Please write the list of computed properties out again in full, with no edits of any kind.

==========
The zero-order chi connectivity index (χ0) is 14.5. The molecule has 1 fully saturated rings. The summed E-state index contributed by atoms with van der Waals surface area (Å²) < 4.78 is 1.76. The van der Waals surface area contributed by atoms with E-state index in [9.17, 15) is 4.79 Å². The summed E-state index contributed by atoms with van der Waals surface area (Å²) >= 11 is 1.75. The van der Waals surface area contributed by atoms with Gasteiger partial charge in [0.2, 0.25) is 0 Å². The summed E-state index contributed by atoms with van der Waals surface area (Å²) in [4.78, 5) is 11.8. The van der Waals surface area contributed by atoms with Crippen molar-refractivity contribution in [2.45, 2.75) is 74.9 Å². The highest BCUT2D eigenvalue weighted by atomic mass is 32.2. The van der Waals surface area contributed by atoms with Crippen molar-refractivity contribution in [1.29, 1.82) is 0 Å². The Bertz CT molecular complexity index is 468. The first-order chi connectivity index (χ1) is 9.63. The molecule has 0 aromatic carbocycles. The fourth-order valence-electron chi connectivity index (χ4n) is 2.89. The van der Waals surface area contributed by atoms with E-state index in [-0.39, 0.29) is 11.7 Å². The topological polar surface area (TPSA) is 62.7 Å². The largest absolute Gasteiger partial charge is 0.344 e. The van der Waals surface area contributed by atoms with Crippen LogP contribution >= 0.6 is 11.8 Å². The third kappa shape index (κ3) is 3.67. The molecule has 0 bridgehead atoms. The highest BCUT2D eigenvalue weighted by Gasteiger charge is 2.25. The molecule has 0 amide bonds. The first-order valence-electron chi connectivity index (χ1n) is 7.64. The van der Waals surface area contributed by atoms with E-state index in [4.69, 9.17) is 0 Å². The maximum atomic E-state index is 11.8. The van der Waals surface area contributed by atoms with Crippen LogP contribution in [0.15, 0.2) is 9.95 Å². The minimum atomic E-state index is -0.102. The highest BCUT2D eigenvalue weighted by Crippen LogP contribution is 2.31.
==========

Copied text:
The zero-order chi connectivity index (χ0) is 14.5. The molecule has 1 fully saturated rings. The summed E-state index contributed by atoms with van der Waals surface area (Å²) < 4.78 is 1.76. The van der Waals surface area contributed by atoms with E-state index in [9.17, 15) is 4.79 Å². The summed E-state index contributed by atoms with van der Waals surface area (Å²) >= 11 is 1.75. The van der Waals surface area contributed by atoms with Gasteiger partial charge in [0.2, 0.25) is 0 Å². The summed E-state index contributed by atoms with van der Waals surface area (Å²) in [4.78, 5) is 11.8. The van der Waals surface area contributed by atoms with Crippen molar-refractivity contribution in [2.45, 2.75) is 74.9 Å². The highest BCUT2D eigenvalue weighted by atomic mass is 32.2. The van der Waals surface area contributed by atoms with Crippen molar-refractivity contribution in [1.29, 1.82) is 0 Å². The Bertz CT molecular complexity index is 468. The first-order chi connectivity index (χ1) is 9.63. The molecule has 0 aromatic carbocycles. The fourth-order valence-electron chi connectivity index (χ4n) is 2.89. The van der Waals surface area contributed by atoms with E-state index in [-0.39, 0.29) is 11.7 Å². The topological polar surface area (TPSA) is 62.7 Å². The largest absolute Gasteiger partial charge is 0.344 e. The van der Waals surface area contributed by atoms with Crippen LogP contribution >= 0.6 is 11.8 Å². The third kappa shape index (κ3) is 3.67. The molecule has 0 bridgehead atoms. The highest BCUT2D eigenvalue weighted by Gasteiger charge is 2.25. The molecule has 0 amide bonds. The first-order valence-electron chi connectivity index (χ1n) is 7.64. The van der Waals surface area contributed by atoms with E-state index in [4.69, 9.17) is 0 Å². The maximum atomic E-state index is 11.8. The van der Waals surface area contributed by atoms with Crippen LogP contribution in [0.15, 0.2) is 9.95 Å². The minimum atomic E-state index is -0.102. The highest BCUT2D eigenvalue weighted by Crippen LogP contribution is 2.31.